Epoch J2000.0 Equinox J2000.0
|Right ascension||20h 39m 38.28720s|
|Declination||+15° 54′ 43.4637″|
|Apparent magnitude (V)||+3.777 (3.86 + 6.43)|
|Spectral type||B9 IV|
|U−B color index||−0.205|
|B−V color index||−0.061|
|Radial velocity (Rv)||−3.40 km/s|
|Proper motion (μ)|| RA: 53.82 ± 0.43 mas/yr |
Dec.: 8.47 ± 0.31 mas/yr
|Parallax (π)||12.85 ± 0.44 mas|
|Distance||254 ± 9 ly |
(78 ± 3 pc)
|Absolute magnitude (MV)||−0.4|
|Period (P)||17.0 yr|
|Semi-major axis (a)||0.158″|
|α Del Aa|
|Surface gravity (log g)||3.93 cgs|
|Rotational velocity (v sin i)||144 km/s|
It consists of a binary star, designated Alpha Delphini A, together with five faint, probably optical companions, designated Alpha Delphini B, C, D, E and F. A's two components are themselves designated Alpha Delphini Aa (also named Sualocin) and Ab.
α Delphini (Latinised to Alpha Delphini) is the system's Bayer designation. The designations of the six constituents as Alpha Delphini A to F, and those of A's components - Alpha Delphini Aa and Ab - derive from the convention used by the Washington Multiplicity Catalog (WMC) for multiple star systems, and adopted by the International Astronomical Union (IAU).
The system bore an historical name, Sualocin, which arose as follows: Niccolò Cacciatore was the assistant to Giuseppe Piazzi, and later his successor as Director of the Palermo Observatory. The name first appeared in Piazzi's Palermo Star Catalogue. When the Catalogue was published in 1814, the unfamiliar names Sualocin and Rotanev were attached to Alpha and Beta Delphini, respectively. Eventually the Reverend Thomas Webb, a British astronomer, puzzled out the explanation. Cacciatore's name, Nicholas Hunter in English translation, would be Latinized to Nicolaus Venator. Reversing the letters of this construction produces the two star names. They have endured, the result of Cacciatore's little practical joke of naming the two stars after himself. How Webb arrived at this explanation 45 years after the publication of the catalogue is still a mystery.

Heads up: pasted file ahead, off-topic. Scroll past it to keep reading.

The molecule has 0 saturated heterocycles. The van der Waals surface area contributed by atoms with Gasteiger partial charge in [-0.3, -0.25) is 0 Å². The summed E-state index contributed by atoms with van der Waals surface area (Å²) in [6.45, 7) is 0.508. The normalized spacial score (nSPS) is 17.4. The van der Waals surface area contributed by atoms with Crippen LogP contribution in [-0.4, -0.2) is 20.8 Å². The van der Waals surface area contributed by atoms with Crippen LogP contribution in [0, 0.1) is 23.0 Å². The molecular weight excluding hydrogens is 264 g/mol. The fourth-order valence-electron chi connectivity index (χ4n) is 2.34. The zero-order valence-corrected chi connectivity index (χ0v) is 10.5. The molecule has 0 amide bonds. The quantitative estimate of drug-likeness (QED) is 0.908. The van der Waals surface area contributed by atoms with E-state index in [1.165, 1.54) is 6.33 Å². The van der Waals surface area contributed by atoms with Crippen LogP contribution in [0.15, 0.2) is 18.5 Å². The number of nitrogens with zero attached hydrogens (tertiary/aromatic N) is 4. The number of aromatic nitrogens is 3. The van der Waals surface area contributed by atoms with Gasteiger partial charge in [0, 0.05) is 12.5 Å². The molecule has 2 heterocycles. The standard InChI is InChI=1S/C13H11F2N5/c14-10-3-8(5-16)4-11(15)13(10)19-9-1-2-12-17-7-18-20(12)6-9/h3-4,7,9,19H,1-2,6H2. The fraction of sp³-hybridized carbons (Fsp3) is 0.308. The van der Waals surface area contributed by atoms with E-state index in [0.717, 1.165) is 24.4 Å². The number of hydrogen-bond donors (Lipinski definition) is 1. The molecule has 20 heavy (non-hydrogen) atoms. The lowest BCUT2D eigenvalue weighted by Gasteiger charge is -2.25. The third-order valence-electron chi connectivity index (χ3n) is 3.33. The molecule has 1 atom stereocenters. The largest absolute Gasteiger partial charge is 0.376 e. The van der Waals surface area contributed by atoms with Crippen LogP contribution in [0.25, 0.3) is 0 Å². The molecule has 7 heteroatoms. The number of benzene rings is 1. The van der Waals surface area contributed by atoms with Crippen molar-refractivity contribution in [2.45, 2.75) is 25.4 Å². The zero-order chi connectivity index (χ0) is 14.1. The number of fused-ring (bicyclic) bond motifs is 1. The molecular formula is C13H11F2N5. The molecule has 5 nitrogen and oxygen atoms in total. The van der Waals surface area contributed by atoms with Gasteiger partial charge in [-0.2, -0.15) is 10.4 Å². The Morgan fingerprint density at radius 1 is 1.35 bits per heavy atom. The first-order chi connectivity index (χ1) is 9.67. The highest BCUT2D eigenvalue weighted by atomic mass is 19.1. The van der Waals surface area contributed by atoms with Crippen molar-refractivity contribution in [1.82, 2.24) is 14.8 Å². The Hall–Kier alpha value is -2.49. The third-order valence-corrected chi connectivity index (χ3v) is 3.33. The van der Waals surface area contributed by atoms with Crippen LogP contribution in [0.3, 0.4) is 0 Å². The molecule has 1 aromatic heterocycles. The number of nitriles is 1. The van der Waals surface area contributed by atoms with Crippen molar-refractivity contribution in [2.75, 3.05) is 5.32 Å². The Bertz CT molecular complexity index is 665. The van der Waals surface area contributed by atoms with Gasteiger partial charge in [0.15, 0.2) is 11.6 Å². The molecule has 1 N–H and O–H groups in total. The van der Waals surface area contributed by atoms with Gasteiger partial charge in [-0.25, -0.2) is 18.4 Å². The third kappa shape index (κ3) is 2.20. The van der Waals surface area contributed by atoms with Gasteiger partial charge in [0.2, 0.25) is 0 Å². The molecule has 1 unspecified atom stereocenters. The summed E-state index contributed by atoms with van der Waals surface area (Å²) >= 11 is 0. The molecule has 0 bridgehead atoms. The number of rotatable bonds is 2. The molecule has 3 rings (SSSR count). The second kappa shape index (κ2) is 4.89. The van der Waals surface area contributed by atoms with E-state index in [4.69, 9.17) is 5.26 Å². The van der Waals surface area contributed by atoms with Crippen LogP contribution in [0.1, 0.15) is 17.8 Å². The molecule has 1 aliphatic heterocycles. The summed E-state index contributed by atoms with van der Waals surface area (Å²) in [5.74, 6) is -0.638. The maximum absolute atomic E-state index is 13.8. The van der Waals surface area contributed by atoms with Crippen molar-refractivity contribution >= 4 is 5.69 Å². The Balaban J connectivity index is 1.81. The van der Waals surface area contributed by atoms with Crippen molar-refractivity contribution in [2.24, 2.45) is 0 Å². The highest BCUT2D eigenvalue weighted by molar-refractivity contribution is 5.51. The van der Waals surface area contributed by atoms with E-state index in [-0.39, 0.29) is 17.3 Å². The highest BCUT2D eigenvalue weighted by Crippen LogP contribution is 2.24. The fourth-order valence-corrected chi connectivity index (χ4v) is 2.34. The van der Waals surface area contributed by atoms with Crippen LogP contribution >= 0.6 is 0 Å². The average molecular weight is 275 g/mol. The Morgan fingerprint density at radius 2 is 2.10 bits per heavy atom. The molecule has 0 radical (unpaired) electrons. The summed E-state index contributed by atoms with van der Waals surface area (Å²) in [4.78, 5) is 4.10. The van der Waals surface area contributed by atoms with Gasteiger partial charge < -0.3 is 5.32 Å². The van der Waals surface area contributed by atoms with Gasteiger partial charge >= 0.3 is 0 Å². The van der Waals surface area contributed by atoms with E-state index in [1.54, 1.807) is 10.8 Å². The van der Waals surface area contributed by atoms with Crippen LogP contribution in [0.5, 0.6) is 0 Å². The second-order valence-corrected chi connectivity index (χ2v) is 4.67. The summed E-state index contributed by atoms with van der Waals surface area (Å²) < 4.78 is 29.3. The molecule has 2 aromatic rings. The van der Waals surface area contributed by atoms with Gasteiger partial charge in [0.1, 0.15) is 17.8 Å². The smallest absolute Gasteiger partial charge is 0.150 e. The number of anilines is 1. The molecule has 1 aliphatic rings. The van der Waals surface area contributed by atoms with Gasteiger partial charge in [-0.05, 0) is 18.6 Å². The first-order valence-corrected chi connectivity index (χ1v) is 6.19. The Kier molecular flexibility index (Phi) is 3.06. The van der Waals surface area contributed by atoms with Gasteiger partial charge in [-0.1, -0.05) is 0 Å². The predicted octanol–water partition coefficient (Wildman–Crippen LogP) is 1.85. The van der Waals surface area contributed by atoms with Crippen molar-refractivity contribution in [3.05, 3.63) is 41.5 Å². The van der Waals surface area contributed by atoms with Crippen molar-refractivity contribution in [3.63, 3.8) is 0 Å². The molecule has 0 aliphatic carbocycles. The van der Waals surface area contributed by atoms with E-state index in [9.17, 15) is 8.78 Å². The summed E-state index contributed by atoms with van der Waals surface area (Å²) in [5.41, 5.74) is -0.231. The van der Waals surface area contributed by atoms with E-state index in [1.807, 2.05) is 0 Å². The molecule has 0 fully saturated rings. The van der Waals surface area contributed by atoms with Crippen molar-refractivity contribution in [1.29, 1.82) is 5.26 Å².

In 2016, the International Astronomical Union organized a Working Group on Star Names (WGSN) to catalogue and standardize proper names for stars. The WGSN decided to attribute proper names to individual stars rather than entire multiple systems. It approved the name Sualocin for the component Alpha Delphini Aa on 12 September 2016 and it is now so included in the List of IAU-approved Star Names.
In Chinese, 瓠瓜 (Hù Guā), meaning Good Gourd, refers to an asterism consisting of Alpha Delphini, Gamma2 Delphini, Delta Delphini, Beta Delphini and Zeta Delphini. Consequently, Alpha Delphini itself is known as 瓠瓜一 (Hù Guā yī, English: the First Star of Good Gourd).
Alpha Delphini A is a spectroscopic binary star which has now been resolved using speckle interferometry. The components are separated by 0.2" and have a 17-year orbit. Alpha Delphini Aa has a spectral type of B9IV. The spectral type of the secondary star cannot be determined as it is too close and too faint compared to the primary, and its other properties are also unknown. The primary is a subgiant that has begun to evolve away from the main sequence. It is 2.82 times as massive as the sun and about twice as hot.
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